Ministerial Musings: Sacred Patience

I write these words from the waiting room of Beverly Hospital in Massachusetts. My father is still in surgery for blocked, carotid arteries. As some of you know, my Dad recently had a stroke — his third in recent years. He also had a couple of heart attacks and suffers from severe diabetes.

His options are limited.

His doctor informed him that if he did not have this surgery, he would more likely than not have a massive, fatal stroke in the near future. The surgery, though, is risky and comes with no guarantees; he could die on the operating table.

So we wait — his family and friends. We sit in the waiting room of the hospital with other families whose loved ones face one type of surgery or another. Singer-songwriter Tom Petty once proclaimed that, “The waiting is the hardest part.” It brings with it the unease and fretfulness of being utterly helpless.

This is the reality of Lent, is it not? We are in somewhat of a holding pattern. We are waiting for the final steps that will lead us to both a torturous cross and the glorious, empty tomb.

In some respects, we want to rush the journey. On one hand it is because we do not like to wait. On the other hand, we do not want to face the penitential aspects of the Lenten trek. But the journey itself is important and, as I have said many times before, the goal of the journey is the journey itself. Percussionist extraordinaire Neil Peart (of Rush fame) said it best: “The point of the journey is not to arrive.”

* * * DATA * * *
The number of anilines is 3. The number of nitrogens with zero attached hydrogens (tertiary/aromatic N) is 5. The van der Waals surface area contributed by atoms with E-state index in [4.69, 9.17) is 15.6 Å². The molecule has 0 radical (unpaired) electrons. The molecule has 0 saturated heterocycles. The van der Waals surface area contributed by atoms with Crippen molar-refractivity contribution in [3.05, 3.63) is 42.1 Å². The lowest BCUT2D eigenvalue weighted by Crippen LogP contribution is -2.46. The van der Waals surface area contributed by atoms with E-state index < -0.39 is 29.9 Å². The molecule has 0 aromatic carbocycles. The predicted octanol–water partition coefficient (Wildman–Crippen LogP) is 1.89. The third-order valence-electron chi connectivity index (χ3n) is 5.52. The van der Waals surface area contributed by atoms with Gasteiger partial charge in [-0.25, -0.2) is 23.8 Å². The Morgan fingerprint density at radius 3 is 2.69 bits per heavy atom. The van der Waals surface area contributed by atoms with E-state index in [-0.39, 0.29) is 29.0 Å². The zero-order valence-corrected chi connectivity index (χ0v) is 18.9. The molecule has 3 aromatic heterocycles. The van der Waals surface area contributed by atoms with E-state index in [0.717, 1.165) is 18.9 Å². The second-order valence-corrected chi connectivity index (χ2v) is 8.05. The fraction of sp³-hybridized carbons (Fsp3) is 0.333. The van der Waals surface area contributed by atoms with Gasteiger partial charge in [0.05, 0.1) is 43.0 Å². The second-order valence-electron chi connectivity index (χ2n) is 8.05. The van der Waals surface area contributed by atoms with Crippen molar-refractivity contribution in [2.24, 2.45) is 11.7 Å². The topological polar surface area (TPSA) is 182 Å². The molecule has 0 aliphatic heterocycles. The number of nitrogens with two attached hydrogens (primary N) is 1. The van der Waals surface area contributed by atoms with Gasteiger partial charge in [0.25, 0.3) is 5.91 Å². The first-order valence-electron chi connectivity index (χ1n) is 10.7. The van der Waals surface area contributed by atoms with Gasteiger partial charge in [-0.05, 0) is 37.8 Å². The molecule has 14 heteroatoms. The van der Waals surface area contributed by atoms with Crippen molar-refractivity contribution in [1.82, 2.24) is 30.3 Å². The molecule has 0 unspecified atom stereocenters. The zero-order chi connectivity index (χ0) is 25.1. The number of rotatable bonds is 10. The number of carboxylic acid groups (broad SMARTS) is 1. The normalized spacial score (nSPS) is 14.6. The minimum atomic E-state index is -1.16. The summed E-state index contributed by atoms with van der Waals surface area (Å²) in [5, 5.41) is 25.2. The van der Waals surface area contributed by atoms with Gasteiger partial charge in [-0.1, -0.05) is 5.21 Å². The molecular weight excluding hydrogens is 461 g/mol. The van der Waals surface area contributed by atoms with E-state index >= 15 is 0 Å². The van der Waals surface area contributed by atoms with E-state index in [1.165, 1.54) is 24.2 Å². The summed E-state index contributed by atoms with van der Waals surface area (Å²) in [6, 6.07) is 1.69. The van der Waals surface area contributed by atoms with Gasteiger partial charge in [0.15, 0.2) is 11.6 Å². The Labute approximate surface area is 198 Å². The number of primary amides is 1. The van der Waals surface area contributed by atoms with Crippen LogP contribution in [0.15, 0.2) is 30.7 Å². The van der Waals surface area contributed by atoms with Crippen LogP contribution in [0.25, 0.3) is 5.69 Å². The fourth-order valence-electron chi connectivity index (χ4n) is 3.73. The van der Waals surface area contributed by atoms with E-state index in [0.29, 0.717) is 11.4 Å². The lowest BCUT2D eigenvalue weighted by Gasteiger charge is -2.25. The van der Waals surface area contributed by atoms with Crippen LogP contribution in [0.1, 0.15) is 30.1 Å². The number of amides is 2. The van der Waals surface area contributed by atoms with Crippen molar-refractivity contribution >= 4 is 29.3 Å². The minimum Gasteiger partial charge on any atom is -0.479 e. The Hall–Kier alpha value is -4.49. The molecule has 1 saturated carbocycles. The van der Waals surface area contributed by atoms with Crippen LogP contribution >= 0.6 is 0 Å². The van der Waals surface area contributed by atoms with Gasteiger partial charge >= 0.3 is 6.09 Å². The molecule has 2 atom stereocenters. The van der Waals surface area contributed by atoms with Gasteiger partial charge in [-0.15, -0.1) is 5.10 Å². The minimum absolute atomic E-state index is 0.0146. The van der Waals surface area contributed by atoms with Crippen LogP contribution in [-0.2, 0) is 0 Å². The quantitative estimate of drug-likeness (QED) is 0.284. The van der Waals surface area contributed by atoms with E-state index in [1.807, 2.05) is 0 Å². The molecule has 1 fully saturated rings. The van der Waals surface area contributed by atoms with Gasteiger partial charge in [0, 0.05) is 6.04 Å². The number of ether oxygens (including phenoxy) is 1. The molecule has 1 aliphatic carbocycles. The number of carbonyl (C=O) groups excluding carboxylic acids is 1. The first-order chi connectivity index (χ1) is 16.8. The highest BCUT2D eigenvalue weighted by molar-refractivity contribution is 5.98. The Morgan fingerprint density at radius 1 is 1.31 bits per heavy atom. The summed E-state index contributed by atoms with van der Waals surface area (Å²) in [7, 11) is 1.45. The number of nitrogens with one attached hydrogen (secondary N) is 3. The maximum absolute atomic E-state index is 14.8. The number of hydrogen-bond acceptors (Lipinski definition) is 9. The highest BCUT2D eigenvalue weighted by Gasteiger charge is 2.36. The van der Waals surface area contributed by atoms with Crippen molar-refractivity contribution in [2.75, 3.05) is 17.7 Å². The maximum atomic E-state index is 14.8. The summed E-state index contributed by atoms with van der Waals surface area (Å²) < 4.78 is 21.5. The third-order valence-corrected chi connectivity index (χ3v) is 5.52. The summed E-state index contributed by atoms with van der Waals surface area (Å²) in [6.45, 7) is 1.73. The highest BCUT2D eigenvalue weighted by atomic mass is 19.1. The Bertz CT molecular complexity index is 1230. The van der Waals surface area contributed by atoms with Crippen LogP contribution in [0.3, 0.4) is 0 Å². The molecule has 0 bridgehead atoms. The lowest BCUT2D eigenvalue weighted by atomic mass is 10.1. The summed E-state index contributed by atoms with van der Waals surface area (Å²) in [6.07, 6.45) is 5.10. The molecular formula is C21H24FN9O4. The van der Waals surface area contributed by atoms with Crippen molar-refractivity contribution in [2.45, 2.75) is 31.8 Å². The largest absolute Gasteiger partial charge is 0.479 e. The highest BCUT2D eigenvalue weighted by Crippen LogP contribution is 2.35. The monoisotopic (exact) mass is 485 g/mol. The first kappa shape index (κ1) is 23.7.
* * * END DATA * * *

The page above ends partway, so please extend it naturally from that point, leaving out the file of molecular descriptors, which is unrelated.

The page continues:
But that does not make it any less taxing — the same is true of sitting in a hospital waiting room. We want it to be over. We want to skip the sojourn and know that our loved ones are ok.

But waiting for God and God’s work to unfold in our lives cultivates patience. There are many passages in Scripture that speak of patience:

“I waited patiently for the Lord; he inclined to me and heard my cry.” ~ Psalm 40:1

“…but those who wait for the Lord shall renew their strength, they shall mount up with wings like eagles, they shall run and not be weary, they shall walk and not faint.” ~ Isaiah 40:31

“And not only that, but we also boast in our sufferings, knowing that suffering produces endurance, and endurance produces character, and character produces hope, and hope does not disappoint us, because God’s love has been poured into our hearts through the Holy Spirit that has been given to us.” ~ Romans 5:3-5

“Be patient, therefore, beloved, until the coming of the Lord. The farmer waits for the precious crop from the earth, being patient with it until it receives the early and the late rains. You also must be patient. Strengthen your hearts, for the coming of the Lord is near.” ~ James 5:7-8

And these are just a few of them.

Patience does produce character. It helps us connect with the Divine. It gives us strength. It helps to nurture our faith.

Use the rest of this Lenten trek to its fullest, my friends. Be still. Find solitude. Cultivate the peace that will yield abundant blessings.

By the way, my Dad came through surgery amazingly. He is conscious and doing quite well. He waited patiently on the Lord. May we all do the same.

The Rev. Dr. John Tamilio III

John Tamilio III is an ordained minister in the United Church of Christ, an accomplished guitarist, and a nationally published author. His first book of poetry, Blind Painting, was nominated for the Pulitzer Prize in Letters in 2003. He and his wife, Susan, live in Lakewood, Ohio with their children: Sarah, “Jay” (John IV), and Thomas.

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Volume 8, Issue 6, Posted 9:13 PM, 03.20.2012